Hello,

Perhaps it would be clearer if I ask the question in a different way. Why
does the following statement -

insert into vtrig select 5;

fail to insert a record in Test 1 below (as expected) but succeeds in Test
2 (despite the foreign key constraint)?

sqlite> CREATE TABLE reftab(id integer primary key);
sqlite> CREATE TABLE deptab(id integer primary key, ref int references
reftab);
sqlite> pragma foreign_keys;
foreign_keys
1
sqlite> CREATE VIEW vtrig as select 1;

Test 1
=====

sqlite> CREATE TRIGGER ttrig instead of insert on vtrig begin
   ...> insert into deptab(ref) select 2;
   ...> end;
sqlite> insert into vtrig select 5;
Error: FOREIGN KEY constraint failed
sqlite> select * from deptab;
sqlite>


Test 2
=====

sqlite> drop trigger ttrig;
sqlite> CREATE TRIGGER ttrig instead of insert on vtrig begin
   ...> insert into deptab(ref) select 2;
   ...> select raise(FAIL, 'this statement seems to temporarily disable
foreign
   ...> support');
   ...> end;
sqlite> insert into vtrig select 5;
Error: this statement seems to temporarily disable foreign
support
sqlite> select * from deptab;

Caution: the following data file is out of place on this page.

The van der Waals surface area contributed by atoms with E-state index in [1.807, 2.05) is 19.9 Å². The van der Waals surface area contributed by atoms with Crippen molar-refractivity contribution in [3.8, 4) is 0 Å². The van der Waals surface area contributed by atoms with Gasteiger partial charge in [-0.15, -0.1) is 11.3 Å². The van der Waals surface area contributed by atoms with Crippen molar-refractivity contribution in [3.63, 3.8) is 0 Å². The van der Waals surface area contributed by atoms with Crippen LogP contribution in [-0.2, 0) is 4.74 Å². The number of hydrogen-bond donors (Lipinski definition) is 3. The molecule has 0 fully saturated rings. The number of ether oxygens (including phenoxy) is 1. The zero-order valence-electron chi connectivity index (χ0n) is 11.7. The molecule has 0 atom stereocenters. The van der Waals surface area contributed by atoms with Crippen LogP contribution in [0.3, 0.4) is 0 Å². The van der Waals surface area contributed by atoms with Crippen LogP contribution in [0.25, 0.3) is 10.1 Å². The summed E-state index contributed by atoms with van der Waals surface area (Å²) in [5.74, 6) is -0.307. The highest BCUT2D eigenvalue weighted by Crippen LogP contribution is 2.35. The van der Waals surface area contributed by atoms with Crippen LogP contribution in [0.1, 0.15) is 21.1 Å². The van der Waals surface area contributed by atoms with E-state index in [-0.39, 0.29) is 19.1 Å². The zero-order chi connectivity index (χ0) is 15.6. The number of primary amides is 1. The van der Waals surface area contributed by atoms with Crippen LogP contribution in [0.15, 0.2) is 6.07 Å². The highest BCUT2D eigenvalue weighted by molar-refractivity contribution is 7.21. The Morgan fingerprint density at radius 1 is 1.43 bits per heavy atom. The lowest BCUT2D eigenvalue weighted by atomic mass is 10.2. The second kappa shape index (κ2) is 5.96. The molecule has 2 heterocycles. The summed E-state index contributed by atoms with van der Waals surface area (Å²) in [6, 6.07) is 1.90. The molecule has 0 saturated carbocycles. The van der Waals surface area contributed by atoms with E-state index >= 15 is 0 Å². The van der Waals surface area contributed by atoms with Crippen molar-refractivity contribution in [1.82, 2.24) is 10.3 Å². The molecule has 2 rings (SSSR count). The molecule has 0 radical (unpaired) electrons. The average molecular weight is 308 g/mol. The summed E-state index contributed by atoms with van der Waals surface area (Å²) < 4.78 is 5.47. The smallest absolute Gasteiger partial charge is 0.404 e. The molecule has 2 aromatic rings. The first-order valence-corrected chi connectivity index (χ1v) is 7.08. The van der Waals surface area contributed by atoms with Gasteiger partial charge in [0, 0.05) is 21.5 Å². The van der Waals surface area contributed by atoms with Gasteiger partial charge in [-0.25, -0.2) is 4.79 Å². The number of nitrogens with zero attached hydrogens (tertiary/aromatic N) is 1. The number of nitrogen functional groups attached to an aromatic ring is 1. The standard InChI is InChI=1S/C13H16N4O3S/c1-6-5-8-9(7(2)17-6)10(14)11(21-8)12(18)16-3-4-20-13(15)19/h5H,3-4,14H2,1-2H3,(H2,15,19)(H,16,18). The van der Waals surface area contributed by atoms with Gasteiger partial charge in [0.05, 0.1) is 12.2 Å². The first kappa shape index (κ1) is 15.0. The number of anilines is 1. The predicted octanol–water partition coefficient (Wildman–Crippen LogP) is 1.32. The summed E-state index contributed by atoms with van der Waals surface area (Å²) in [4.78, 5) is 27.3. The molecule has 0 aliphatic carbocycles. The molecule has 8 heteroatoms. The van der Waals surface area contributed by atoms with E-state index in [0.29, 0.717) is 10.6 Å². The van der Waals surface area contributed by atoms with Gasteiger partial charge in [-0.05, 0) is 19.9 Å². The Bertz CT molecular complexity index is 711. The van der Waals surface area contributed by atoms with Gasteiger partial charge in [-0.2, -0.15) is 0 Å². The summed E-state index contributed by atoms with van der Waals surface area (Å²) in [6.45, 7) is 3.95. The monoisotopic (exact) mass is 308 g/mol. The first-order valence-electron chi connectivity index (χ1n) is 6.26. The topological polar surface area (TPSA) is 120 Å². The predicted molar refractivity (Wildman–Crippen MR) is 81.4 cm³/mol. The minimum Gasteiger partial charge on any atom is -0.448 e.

id      ref
1       2


On 12 January 2018 at 00:48, Richard Hipp <d...@sqlite.org> wrote:

> On 1/11/18, Shane Dev <devshan...@gmail.com> wrote:
> >
> > CREATE VIEW vtrig as select 1;
> > CREATE TRIGGER ttrig instead of insert on vtrig begin
> >   delete from deptab;
> >   delete from reftab;
> >   insert into deptab(ref) select 2;
> >   select raise(FAIL, 'this statement seems to temporarily disable foreign
> > support') where (select count(*) > 0 from deptab);
> > end;
> >
> > sqlite> insert into vtrig select 5;
> > Error: this statement seems to temporarily disable foreign support
> > sqlite> select * from reftab;
> > sqlite> select * from deptab;
> > id      ref
> > 1       2
> > sqlite> pragma foreign_keys;
> > foreign_keys
> > 1
> >
> > Can we conclude foreign key support is disabled within triggers with
> raise
> > functions?
>
> I don't what you mean by "disabled".  When you hit a raise(FAIL)
> SQLite stops whatever it was doing and leave the database in whatever
> half-way completed state it was in at the moment.  That's what
> raise(FAIL) is suppose to do.
>
> Did you mean to do "raise(ABORT)" instead, which should do what I
> think you are trying to accomplish.
>
> --
> D. Richard Hipp
> d...@sqlite.org
> _______________________________________________
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>
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